We sat down with Jamie Madge, Co-Editor of shots to talk about his top trends, predictions and views on craft for the year ahead, from how products have been seamlessly integrated into some of the most entertaining ads of 2023 to the evolution of branded content (hello Barbie!) and of course, AI.

Jamie, in your role at shots you see a ton of work from across the globe and unpick the craft that goes into making it. So in your view: What trends have emerged in the work recently? 

Product integration within the work is really coming through. Apple is very clever in making a product demo not look like a product demo. ‘The Underdogs’ film series by Mark Malloy is a perfect example, not only are they extremely well written and well cast, these films are extremely good at showing the capabilities of the product without forcing it down your throat.  And I feel like other companies are attempting that as well. And you could argue that the Burberry ‘Open Space’ work, through the physicality of the performers, is like a product demo for the clothing range.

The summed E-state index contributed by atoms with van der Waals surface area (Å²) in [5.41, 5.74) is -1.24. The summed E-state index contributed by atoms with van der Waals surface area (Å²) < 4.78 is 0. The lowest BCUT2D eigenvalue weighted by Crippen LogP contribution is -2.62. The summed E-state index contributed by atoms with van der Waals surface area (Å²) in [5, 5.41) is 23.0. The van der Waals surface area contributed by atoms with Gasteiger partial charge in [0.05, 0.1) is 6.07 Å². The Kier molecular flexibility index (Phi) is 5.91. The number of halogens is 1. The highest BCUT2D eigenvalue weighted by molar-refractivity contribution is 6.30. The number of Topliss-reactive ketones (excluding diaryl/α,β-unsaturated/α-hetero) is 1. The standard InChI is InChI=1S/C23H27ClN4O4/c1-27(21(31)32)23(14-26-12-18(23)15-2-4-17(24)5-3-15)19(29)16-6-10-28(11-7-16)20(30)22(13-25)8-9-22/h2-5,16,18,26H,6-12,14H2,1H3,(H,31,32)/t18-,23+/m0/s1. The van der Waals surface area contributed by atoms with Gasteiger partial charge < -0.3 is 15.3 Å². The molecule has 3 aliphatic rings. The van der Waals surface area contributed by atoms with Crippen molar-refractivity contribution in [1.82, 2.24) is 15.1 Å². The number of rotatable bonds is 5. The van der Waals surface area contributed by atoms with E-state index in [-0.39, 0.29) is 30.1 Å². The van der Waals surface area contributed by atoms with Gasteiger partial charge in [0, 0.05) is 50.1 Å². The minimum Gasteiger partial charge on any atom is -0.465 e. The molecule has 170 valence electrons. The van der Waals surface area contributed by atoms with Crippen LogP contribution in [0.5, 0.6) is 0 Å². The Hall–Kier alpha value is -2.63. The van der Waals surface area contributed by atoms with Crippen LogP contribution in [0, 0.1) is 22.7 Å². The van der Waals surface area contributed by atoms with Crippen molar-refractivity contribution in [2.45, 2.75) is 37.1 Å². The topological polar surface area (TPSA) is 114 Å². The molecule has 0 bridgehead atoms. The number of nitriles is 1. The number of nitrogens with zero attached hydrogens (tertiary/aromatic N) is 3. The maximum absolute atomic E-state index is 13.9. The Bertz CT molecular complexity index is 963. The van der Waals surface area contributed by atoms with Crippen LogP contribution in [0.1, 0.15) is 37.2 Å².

I used to work with Industry legend Patrick Collister and he always said to me that advertising is about finding a solution to the problem that potentially someone didn’t realise they had a problem with, and that’s what these product demos do so brilliantly. 

What’s the biggest trend you’ve spotted  in production right now?